When spring arrives and soil and air temperatures start to warm up, the plants and trees begin to wake from dormancy. Once they do, and a plant has received its necessary chill hours, the fruit buds start to wake up and open at the proper time during spring.
Too Little Or Too Many Chill Hours
It's not an exact science, so chill hours are approximate.... If a plant doesn't get enough chill hours, it might not bloom on time, or at all, producing little or no fruit next season. Sometimes, this can lead to a later and/or longer bloom time, which results in disease on the flowers, reduced fruit set and poor fruit quality. A dormant season with 50-100 hours more or less won't be devastating to fruit production.
The optimum chill gathering
temperature ranges from 34° to 48°F. Fruit trees can gain chill
hours when the temperature is continuously between 34° and 48°F,
but a tree can lose chill hours when the weather warms and the
temperature rises above 48°F. If the temperature stays cold, chill
hours accumulate. If the weather swings between cold and warm,
chill hours will not accumulate. Meaning, you might not have enough
chill hours in the bank, and you need them before winter. A warm
spell might leave you with a deficit of chill hours for the year,
and you might not be able to make them up before winter. A long fall
cold snap is usually your friend, and you can accumulate chill hours
in less time. There's not much you can reasonably do to make up
chill hours once winter arrives and it stays below 32 degrees.
If a cold hardy fruit plant or tree gets too many chill hours, it's usually not a problem. And it's no problem when growing fruit in portable pots, because you can prevent and somewhat control the chill hours, according to the weather forecast. But when a low chill hour in-ground tree, which is typically more suited for warmer climates, gets too many chill hours, there is a possibility of emergence from dormancy during an early warm spell, before winter is really over. When this happens, new growth or flowers that emerge can be damaged, and affect fruit production.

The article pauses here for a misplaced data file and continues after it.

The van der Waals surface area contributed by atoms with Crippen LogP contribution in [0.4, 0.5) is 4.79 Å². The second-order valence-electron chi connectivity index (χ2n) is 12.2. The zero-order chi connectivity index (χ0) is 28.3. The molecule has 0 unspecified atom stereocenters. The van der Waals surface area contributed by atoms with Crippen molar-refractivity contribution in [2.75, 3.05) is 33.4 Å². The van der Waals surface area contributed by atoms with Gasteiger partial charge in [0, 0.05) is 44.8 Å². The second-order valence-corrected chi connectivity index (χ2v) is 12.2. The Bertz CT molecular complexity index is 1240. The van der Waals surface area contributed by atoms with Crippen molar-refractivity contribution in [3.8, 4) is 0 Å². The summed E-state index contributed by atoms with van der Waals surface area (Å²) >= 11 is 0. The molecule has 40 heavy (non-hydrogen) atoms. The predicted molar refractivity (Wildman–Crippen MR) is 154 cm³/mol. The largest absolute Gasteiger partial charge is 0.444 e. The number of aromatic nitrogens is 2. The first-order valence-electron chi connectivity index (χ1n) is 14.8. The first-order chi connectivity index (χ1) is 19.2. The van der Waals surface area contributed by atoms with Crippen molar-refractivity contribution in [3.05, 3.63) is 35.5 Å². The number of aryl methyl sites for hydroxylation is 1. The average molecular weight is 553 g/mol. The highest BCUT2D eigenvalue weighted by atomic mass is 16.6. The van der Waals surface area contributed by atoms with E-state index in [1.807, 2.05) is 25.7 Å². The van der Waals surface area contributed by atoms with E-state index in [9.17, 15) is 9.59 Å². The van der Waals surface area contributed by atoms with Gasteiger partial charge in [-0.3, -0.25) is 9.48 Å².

Examples of Fruit Trees and Their Chill Requirements - This goes for dwarf varieties, too.
‘Fuji’ and ‘Gala’ apple varieties require 900 chill hours; ‘Dorset Golden’ apple requires just 100 chill hours. ‘Dorset Golden’ can be grown in southern Florida but ‘Fuji’ and ‘Gala’ cannot—the winters are too mild.
Figs, olives, and quince have the lowest chill requirements, followed by persimmons, pomegranates, almonds, and chestnuts. Apples, apricots, cherries, peaches, and plums have higher chill hour requirements.
Different varieties of the same tree might have differing chill hour requirements. And some falls and winters might be milder or colder than others. Check with your state's extension service for more information on your specific area.
Low Chill Hours Fruit Trees
If you are unsure of the chill hours where you live, plant a tree with a low chill hours requirement.
Here are some fruit trees that need fewer chill hours:
University of Maryland